The first time I became aware of Tommy as an individual “Ramone” was from the back of Tim (the Replacements album he produced). I couldn’t pronounce his given surname (still can’t, no matter how hard NPR has tried to teach me today), and my brother had to explain to me that he was Tommy Ramone. —ZACH BLOOM
Even in the cultural backwater that was Nashville in the 1970s, we’d heard of the Ramones, so we were excited that they’d booked a show in the Music City. Sadly, though, the promoter had scheduled the show at the Municipal Auditorium (10,000 capacity) and sold only 500 tickets, subsequently cancelling the show. No matter, ‘cause the band’s label slotted them into the infamous Exit/In club as an opener for singer/songwriter Marshall Chapman and her band, who were playing an industry showcase for her first Epic Records album.
The audience had no idea what hit them when hurricane Ramones took the stage, ripping through nearly 20 songs in 30 minutes. Their fast ‘n’ furious set prompted Chapman and band to play louder and faster, and the Ramones upped the arms race by playing an unbelievable second set. Chapman closed out with what was probably the heaviest performance of her career, and by the time our Take One magazine crew hit the street, we were dancing with the parking meters.
It was my first – but not last – taste of the Ramones, and although I’d see them several more times with various band line-ups, they were never as good as they were that night. —REV. KEITH A. GORDON
In my early teen years, I was an unapologetic, devoted metalhead. By the time I was 17, metal had lost my interest, lost the jolt it had once given me, and I needed something to focus my music-loving mind on. Like so many other people that grew up in the pre-internet, get-everything-right-now-in-a-nanosecond world, I discovered punk rock and The Ramones, in particular, the old fashioned way: a stoner friend of mine gave me a dubbed TDK cassette of The Ramones’ world-shattering debut. This dude had everything in his collection; if you wanted good tunes, Jay was your man.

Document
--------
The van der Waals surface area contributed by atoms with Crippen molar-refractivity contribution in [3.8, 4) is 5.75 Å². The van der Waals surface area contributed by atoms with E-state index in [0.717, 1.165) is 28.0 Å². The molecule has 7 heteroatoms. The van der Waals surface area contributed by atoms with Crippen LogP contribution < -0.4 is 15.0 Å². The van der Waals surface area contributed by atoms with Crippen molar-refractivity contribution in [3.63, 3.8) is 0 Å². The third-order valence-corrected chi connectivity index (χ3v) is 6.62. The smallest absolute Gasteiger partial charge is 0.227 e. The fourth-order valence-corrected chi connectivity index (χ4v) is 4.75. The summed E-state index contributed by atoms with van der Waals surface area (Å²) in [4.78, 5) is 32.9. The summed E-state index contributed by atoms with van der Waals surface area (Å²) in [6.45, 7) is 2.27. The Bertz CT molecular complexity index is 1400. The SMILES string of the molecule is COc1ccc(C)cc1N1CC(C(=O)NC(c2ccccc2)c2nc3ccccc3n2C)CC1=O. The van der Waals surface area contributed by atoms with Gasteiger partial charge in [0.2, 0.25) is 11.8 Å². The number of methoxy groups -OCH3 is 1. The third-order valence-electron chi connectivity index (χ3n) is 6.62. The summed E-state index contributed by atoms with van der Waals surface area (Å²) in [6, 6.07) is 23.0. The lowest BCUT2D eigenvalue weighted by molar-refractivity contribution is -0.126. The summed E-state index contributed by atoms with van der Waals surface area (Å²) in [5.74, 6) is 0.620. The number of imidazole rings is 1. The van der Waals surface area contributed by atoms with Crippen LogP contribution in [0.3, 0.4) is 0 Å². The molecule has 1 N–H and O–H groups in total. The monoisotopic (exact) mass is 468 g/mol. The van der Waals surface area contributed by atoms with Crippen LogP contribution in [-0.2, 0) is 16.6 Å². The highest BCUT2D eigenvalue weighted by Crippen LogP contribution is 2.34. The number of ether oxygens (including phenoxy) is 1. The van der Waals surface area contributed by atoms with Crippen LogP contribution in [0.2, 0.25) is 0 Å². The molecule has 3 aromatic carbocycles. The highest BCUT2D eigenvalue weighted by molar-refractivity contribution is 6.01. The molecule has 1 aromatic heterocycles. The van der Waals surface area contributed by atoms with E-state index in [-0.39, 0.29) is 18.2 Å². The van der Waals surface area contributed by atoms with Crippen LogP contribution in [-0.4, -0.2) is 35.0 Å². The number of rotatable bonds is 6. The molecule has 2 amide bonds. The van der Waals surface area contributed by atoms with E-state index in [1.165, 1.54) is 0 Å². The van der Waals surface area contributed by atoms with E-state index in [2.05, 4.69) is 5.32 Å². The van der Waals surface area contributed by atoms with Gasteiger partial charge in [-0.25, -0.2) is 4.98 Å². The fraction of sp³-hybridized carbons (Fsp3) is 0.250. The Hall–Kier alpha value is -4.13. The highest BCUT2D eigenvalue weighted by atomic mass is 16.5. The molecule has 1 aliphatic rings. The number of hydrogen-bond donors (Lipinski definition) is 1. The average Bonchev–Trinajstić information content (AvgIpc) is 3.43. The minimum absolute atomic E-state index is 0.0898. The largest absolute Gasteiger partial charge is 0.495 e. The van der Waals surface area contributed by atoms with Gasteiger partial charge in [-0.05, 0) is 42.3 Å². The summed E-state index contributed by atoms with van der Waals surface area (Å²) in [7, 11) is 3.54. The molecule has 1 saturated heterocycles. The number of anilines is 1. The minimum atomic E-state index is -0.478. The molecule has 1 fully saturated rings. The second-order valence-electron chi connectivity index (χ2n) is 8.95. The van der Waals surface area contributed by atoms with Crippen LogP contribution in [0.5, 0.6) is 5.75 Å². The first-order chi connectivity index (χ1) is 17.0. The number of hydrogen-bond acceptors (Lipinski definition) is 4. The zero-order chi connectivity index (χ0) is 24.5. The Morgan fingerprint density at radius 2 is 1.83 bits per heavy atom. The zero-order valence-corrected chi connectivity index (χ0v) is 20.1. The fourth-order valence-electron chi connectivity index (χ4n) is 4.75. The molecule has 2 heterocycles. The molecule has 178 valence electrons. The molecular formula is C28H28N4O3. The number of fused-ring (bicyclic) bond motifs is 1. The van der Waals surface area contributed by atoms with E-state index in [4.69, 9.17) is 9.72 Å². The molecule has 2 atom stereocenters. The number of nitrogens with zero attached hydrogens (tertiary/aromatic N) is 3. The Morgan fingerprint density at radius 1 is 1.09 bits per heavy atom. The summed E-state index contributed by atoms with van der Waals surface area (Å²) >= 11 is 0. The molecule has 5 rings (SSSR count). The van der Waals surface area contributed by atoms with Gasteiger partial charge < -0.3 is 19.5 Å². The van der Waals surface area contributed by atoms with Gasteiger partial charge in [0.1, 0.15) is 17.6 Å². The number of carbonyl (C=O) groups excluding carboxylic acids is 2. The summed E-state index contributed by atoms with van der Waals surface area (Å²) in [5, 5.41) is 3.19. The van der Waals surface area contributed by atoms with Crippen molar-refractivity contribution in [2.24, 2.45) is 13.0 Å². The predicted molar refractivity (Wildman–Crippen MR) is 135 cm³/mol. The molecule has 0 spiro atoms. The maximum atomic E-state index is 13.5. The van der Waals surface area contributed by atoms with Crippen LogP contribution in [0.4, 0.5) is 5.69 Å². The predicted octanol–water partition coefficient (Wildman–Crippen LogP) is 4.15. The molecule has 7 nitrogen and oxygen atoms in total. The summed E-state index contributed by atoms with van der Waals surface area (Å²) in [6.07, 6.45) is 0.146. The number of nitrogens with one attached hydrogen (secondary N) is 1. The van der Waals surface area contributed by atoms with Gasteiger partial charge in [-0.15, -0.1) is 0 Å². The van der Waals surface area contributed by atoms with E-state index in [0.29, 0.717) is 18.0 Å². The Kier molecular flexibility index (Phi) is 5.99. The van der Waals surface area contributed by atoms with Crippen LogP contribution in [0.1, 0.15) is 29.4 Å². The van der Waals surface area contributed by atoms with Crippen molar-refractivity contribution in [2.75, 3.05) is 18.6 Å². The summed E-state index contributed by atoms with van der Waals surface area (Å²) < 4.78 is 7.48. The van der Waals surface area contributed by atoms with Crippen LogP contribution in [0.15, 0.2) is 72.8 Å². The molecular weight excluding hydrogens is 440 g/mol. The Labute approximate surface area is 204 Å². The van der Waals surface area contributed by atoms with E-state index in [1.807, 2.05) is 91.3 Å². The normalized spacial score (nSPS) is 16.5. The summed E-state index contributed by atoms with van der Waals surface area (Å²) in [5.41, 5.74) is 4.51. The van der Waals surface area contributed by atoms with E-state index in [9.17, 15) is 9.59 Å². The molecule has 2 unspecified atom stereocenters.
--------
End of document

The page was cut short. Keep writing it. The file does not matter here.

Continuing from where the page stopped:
It’s clichéd and corny to say but once I pushed play on my Walkman, my life was changed forever. “Blitzkrieg Bop,” “Beat on the Brat,” “I Wanna Sniff Some Glue” and “53rd and 3rd” blew away my ever-loving mind. The Ramones approach to music: taking simplicity, aggressiveness, a love of The Shangri-Las and adding weapons grade amphetamines, changed the way I saw music and the world. Thanks to my stoner friend Jay and Joey, Dee Dee, Tommy and Johnny for pointing me in the right direction. I am eternally in your debt. Rest in Peace, Tommy. —DANNY R. PHILLIPS
I don’t remember the first time I heard the Ramones—probably by working backwards from being a teenaged Blondie and Talking Heads fan—but I do remember the first time I saw them: In late 1979, they came to Dickinson College in central Pennsylvania where I was a sophomore college radio DJ, and thrilled. The venue was totally inappropriate: a staid auditorium with a high stage and no atmosphere, and most of the liberal arts kids were there as curiosity-seekers. But the show was great: a rush of eighth-note guitar chords and black leather, with Joey leaning over the crowd joyfully singing about Sheena and sniffin’ glue and wanting to be sedated. The venue mattered not, and maybe it was simply a pro forma Ramones show, but I loved it.